Queen’s visit to Amritsar
Reprinted from: IndiaStar: A Literary-Art Magazine,The Editor’s E-mail, Update by IndiaStar reader. Also appeared in The Hindu, Gujarat Samachar / Asian Voice, The Times of India, Hindustan Times, India Abroad, Chandigarh Tribune
13 Oct 1997
I was horrified as an Englishman and a human being when I learned on the Internet that Queen Elizabeth is planning to visit Amritsar, the site of the infamous massacre by British troops of 379 unarmed civilians and the wounding of 1200 others in 1919, without uttering even one word of apology.
Mr. Gore-Booth, Britain’s envoy in New Delhi, is quoted by Associated Press as saying: “The queen is not going to apologise, but she is going to lay a wreath. Those of you who recognise the subtle distinction will see it as a very special gesture.” (October 7th, 1997) These cold, patronising, unclear words show that while the British Empire is mercifully dead, the attitude that led to it is very much alive. I have learned from the great American educator and poet Eli Siegel, founder of the philosophy Aesthetic Realism, that the greatest enemy of man, the cause of all cruelty and of war, is contempt, the “disposition in every person to think he will be for himself by making less of the outside world.”
My own desire to feel superior, to have contempt, is the reason why while I attended Oxford University I shamefully agreed with the accepted view in England of the British Empire, that we had brought needed civilisation to lesser peoples, and were in fact doing them a kindness. The truth is the British Empire was based on contempt, on the ugly, wrong, completely unscientific idea that other people, looking different, speaking different languages, did not exist to be known, as having meaning, hopes and fears as real as any Englishman, but were inferior beings who existed instead to be used for Britain’s own power, glory, and wealth; and this centuries-old government policy caused horrors, including in Amritsar. I think it was barbaric, and I am grateful to be learning now as a history teacher at Norman Thomas High School in New York City about the rich history and culture of the people of India, and to know that my purpose is to see meaning and use them to have more respect for the world.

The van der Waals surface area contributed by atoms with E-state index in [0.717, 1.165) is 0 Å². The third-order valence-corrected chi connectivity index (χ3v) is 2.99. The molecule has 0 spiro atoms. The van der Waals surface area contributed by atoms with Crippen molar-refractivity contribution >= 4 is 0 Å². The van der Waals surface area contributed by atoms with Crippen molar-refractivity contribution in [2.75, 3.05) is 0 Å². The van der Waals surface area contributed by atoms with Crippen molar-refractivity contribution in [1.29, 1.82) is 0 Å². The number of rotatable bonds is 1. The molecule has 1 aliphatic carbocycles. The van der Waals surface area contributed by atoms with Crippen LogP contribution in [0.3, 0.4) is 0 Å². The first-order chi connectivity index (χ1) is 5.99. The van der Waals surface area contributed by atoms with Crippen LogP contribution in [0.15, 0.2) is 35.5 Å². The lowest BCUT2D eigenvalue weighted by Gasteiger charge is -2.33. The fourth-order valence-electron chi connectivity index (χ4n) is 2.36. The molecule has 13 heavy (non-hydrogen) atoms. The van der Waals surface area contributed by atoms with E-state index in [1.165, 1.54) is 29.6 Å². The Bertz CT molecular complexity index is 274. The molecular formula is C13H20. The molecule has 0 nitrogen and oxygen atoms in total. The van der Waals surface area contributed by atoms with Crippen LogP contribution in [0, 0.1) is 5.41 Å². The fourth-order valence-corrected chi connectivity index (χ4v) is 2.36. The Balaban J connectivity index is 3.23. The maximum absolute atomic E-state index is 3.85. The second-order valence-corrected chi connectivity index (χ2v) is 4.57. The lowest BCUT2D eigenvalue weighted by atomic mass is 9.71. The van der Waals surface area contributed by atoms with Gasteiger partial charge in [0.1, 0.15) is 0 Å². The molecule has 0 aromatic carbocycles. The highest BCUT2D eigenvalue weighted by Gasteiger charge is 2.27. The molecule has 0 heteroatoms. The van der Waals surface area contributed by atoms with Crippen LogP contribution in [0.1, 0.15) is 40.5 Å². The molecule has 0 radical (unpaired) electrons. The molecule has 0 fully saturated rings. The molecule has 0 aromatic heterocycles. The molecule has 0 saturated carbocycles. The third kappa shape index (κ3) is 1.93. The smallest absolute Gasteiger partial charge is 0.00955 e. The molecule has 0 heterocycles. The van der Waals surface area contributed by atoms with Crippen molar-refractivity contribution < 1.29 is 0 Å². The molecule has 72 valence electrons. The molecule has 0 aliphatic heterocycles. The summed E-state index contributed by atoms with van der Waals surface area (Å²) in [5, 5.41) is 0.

I want to apologise, as a representative Englishman, to the people of Amritsar for what my country did to them.
For the way of seeing that led to the British Empire to end, “for there to be good will between people and between nations” this kind, urgent question by Eli Siegel needs to be asked and honestly answered: “What does a person deserve by being a person?” Thinking about this question, British representatives could never go to India, let alone Amritsar, without beginning their visit with a sincere expression of regret.
New York City